I love this unexpected quote, buried in one paragraph: ” … revise, revise, revise, edit, publish, and then get started on your next book. This was the best thing I ever did: I didn’t waste time promoting my works until they were already selling. I kept writing.

Become-a-Writer-They-Said-It-Will-Be-Fun-They-SaidThe italics are mine. That advice goes against what everyone else is saying, and I like it.

What is hard work to you? I’m clear on the topic, once I think about it. I learned from my father, who built things with hammers and nails, who climbed ladders and wore a tool belt, and from my always and ever-scrubbing grandmother, that hard work is physical. You strain and wear yourself out. That’s what good people do. My poor brother and I were such disappointments to them, always sitting at a desk, lazing away, pretending to work.

(I left out my mother. She was a nurse, felled by rheumatoid arthritis. So she got a pass on the physical labor.)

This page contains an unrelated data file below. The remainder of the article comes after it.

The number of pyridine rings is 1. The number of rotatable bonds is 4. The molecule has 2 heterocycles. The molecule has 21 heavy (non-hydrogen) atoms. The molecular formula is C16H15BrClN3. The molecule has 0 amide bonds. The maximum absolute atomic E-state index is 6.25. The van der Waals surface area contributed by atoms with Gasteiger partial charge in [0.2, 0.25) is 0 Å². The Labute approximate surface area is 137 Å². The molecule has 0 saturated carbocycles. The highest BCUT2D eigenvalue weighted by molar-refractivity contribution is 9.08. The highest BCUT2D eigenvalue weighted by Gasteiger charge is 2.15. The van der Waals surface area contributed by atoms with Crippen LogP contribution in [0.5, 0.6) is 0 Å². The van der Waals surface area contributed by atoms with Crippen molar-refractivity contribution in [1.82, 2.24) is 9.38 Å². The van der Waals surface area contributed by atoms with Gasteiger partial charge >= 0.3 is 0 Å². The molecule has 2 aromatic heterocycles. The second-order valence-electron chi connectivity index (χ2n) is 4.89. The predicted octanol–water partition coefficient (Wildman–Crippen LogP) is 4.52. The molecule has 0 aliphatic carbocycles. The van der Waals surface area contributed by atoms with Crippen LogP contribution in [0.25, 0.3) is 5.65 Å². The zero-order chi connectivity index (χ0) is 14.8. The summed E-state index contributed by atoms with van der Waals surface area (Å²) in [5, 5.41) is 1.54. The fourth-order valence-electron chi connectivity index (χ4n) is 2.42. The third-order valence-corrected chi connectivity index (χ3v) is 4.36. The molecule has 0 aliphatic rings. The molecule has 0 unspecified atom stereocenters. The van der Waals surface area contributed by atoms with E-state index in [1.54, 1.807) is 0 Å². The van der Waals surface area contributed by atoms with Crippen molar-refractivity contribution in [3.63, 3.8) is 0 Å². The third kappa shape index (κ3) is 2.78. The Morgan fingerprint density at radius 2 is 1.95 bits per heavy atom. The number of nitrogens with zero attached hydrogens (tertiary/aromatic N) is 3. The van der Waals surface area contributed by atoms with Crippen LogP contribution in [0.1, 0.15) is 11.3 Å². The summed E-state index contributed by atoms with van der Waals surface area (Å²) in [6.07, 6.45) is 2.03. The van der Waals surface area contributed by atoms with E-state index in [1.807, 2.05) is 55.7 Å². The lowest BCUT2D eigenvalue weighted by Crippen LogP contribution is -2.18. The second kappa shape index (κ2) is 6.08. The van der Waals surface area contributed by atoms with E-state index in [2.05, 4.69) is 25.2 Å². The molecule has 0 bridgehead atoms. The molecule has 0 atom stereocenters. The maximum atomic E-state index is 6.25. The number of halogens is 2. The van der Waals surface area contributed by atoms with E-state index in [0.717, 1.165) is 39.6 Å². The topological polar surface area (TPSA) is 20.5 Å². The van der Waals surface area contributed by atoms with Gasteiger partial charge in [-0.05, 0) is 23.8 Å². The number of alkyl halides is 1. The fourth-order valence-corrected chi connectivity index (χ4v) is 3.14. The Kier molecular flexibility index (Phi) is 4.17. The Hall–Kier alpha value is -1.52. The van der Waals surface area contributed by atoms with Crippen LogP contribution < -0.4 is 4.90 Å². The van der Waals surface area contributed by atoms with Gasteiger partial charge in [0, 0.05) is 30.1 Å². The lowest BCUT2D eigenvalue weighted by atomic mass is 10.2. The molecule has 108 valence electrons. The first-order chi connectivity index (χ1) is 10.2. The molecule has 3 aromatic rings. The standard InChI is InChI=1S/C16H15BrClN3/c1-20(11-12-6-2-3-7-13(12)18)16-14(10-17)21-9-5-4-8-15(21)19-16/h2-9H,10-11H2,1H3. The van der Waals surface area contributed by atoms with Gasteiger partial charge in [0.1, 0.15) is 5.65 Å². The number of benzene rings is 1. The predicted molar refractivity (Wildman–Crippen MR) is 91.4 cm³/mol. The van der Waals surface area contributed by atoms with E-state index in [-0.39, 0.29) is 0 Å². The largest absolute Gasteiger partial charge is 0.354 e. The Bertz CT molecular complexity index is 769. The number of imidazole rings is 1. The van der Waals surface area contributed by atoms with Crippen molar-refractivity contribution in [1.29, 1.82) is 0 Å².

Well, clearly, that was the wrong lesson to cull from my experience, but it’s there in my brain. I’m taking a pickax to it.

Want one more essay to hammer the point home? Don’t mind reading the F word? “25 More Hard Truths About Writing and Publishing” reminds us that no golden tickets exist to guide you to publishing success. (So do the other articles, actually, but this one by Chuck Wendig really hones in on that.) Barnes & Noble, Penguin Random House, the Super Agents — none of them have a secret formula in their back pocket. If they did, all their books would be hogging the spots the bestseller list, right?

tumblr_n4terbv0yv1svzbplo1_1280There is no trick to master. Even writing a terrific book doesn’t guarantee you’ll find your audience, although personally, I think that is the best strategy.